Back home, Stubby was a celebrity wherever he went. He was made a lifetime member of the American legion, and he marched in every legion parade and attended every legion convention.

Stubby met three presidents of the United States – Wilson, Harding and Coolidge – and was a lifetime member of the Red Cross, recruiting members for them and for the YMCA, as well as helping to sell victory bonds.

He was given a hero’s welcome wherever he went, as seen, for example, in this report in the New York Times on New Year’s Eve, 1922:

For the first time since Copeland Townsend acquired the Hotel Majestic, the hard and fast rule prohibiting dogs in the hotel was waived yesterday for Stubby, the famous mascot of New England’s veteran Twenty-Sixth (Yankee) Division, who arrived there en route to Washington. At the capital they will be unofficially attached to American Legion headquarters while his owner, J. Robert Conroy of New Britain, Conn., completes his vocational training courses at Georgetown University. New York Times, Sunday, December 31, 1922

Medals and honors

Stubby’s official dress uniform, with medals on both sides

In 1921 General Pershing (photo right), who had been the supreme commander of American Forces during the war, awarded Stubby a specially commissioned gold hero dog’s medal.

No other dog has received as many decorations as Sergeant Stubby. He was awarded three Service Stripes, the Yankee Division YD Patch, the French Medal Battle of Verdun, the 1st Annual American Legion Convention, the New Haven WW1 Veterans Medal, the Republic of France Grande War Medal, the St. Mihiel Campaign Medal, a Purple Heart, and the Chateau Thierry Campaign Medal.

When Conroy went to Georgetown to study law, Stubby became the mascot for the football team. At half time he would push a football around the field, to the delight of the crowd, in what is said to have been the origin of today’s Half-Time Show.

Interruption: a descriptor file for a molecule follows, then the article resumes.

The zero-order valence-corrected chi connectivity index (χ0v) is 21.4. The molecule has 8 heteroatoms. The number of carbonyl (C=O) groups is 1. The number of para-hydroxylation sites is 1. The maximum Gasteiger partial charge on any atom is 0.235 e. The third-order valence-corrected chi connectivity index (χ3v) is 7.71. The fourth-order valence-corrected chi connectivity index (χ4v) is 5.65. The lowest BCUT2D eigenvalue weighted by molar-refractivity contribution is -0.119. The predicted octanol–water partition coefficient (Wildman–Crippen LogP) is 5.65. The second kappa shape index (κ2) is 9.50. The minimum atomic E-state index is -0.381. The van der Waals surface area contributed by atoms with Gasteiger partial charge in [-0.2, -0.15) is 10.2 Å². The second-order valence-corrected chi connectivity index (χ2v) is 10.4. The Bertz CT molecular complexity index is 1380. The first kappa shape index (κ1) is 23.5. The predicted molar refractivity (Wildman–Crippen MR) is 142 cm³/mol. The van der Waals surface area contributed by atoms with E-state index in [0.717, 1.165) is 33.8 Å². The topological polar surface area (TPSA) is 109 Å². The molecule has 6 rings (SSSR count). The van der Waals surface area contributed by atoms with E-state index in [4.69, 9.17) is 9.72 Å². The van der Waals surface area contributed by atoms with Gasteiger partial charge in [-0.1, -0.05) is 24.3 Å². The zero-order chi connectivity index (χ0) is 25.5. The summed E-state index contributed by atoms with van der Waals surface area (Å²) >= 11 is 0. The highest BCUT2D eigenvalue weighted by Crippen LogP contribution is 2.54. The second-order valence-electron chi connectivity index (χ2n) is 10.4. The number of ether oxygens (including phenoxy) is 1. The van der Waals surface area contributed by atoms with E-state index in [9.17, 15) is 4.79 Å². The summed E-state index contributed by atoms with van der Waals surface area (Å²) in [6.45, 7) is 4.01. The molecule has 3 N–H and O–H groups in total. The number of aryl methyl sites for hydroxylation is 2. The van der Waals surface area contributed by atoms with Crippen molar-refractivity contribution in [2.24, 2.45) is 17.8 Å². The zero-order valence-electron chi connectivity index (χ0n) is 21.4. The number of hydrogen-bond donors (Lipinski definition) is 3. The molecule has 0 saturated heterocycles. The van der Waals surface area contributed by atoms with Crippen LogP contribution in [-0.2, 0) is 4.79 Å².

In 1925, Stubby had his portrait painted by Charles Ayer Whipple, official artist to the capital in Washington, D.C. That portrait currently hangs in the regimental museum in New Haven.

The following year, in April 1926, Stubby died peacefully at home. His obituary in the New York Times ran 15 paragraphs and was entitled “Stubby of A.E.F. Enters Valhalla.” His remains were given to the Smithsonian.

Stubby’s legacy

To this day, Stubby, a pit bull mix, remains the most decorated animal in history.

In the decades that followed, pit bulls became known as “America’s family pet,” the most popular dog in the country. Across the Atlantic, in the U.K., they were equally popular, known there as nanny dogs because of how good they were with children.

Ironically, their reputation for strength and loyalty to their person made them also a favorite with people who would use them for bad ends, and they were conscripted into the underworld of dog fighting. Today, they are feared as dangerous dogs, even banned in some cities and counties. But it is not their nature that has changed; simply the perceptions of people who have never personally encountered them.

For his part, Stubby continues to be honored by the Connecticut Military Department. And many other pit bulls are regularly honored as heroes and therapy dogs all over the world.